There isn’t a whole lot on this earth that would be worth sitting in three to four hours of traffic every single Friday and then again every single Sunday for 8–10 weeks. Of the things that come to mind, few of them can be printed and the others involve all-you-can-eat mint chocolate chip dreams I have had since I was a kid.
The one thing that always did seem worth it—and now, 40 years since I first experienced it, still does—is driving from New York to the Hamptons, and for me, specifically Southampton.
From the time I was 7, my parents, frugal to their core, made it a must-do annual event for the Cartons to trek to Southampton. Those car trips, although loathsome, were the fabric of our youth and something that kids today don’t get to enjoy. Games like Who Am I Thinking Of, 21 Questions, Punch Buggy and the invariable Dad He’s Breathing on Me Make Him Stop—which was the game most played by my brother and sister and I.
By the time we got to Route 27 and the windows were lowered, you could smell the beach and the day-long freedom it meant. The beach and the ocean stood for something, for good times and great memories, and I have Southampton to thank for that, and my parents, too, for exposing us to that.
The number one iconic landmark for us was always the Lobster Inn. We’d eat there every trip on the second night of a four-day weekend and IT NEVER FAILED TO DELIVER. I didn’t even like lobster, but I loved going to The Inn for the experience and seeing the lobsters swimming in the tank out front. Even I could catch one in there, I always thought.
We stayed just up the street at a place now called the Bentley, and sometimes we stayed at the Wyndham a little further into Southampton. Regardless of where we stayed, it was a special, magical weekend. We all shared one room, meaning five of us lived together, and even that was fun. My dad taught us how to play hearts and poker and bridge in those motels, and we taught him and my mom how to play Handheld Electronic Football.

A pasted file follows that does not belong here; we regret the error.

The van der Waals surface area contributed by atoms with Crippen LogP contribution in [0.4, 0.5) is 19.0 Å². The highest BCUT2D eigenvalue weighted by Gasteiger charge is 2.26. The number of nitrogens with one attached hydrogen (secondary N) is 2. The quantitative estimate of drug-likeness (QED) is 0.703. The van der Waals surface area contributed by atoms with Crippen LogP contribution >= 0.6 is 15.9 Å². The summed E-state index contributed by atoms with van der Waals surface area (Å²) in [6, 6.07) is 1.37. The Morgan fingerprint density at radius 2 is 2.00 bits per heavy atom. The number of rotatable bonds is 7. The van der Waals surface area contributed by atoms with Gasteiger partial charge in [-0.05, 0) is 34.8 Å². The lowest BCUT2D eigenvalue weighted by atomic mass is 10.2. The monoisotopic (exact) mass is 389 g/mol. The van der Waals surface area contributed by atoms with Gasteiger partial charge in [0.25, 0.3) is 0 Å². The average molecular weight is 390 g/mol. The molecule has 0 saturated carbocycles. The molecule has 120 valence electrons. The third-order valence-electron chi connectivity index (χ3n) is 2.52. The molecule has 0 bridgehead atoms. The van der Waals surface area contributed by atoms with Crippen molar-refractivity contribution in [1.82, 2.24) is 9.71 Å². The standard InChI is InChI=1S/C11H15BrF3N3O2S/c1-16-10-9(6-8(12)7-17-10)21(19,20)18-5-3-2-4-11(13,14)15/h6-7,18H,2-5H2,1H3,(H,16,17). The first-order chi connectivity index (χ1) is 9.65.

We always went to Coopers Beach and tried to get as close to the water as possible, because my parents seemed to get some sick joy out of having to move their stuff and all of ours back 25 feet as the tide rolled in. Always the best part of any beach day was pre-dusk—as the beach emptied and the wind blew a little stronger, we would make our way to the lifeguards stand and begin our ascent to the top of the chair with every intention of jumping to the sand below. My kids do the same thing today, and I am hopeful that their kids will, too.
My parents moved to Southampton about 10 years ago because they never forgot how much they loved those four-day weekends. It says a lot about a place for two 65-plus-year-olds to up and move there without telling their kids—and oh, by the way, to a place they never spent more than four days at a time. Either they didn’t want us to know or they just wanted to hide out from us—and what better place to do that than the Hamptons?
Forty years later I too have maintained my love of the Hamptons, and I, like many of you, still love the slow car ride towards Dune Road and trying to figure out who lives in what house and how much they cost. The fact that I am now blessed in being able to host Hanging in the Hamptons with Edwin McCain, a big charity event for my TicTocStop Foundation—which has as its main charter a goal of making life better for kids with Tourette’s—is surreal and something I never could have imagined would happen.
Craig Carton is the cohost, with Boomer Esiason, of “The Boomer and Carton Show” on 660 WFAN. He hosts Hanging in the Hamptons on Saturday, August 8, at 7:30 p.m. at the home of Marlowe and Eric Bamberger in Sag Harbor. Every dollar raised will go toward clinical research and Camp Carton, the only fully funded sleep-away camp for kids with Tourette’s in America. For tickets and more information, visit tictocstop.com.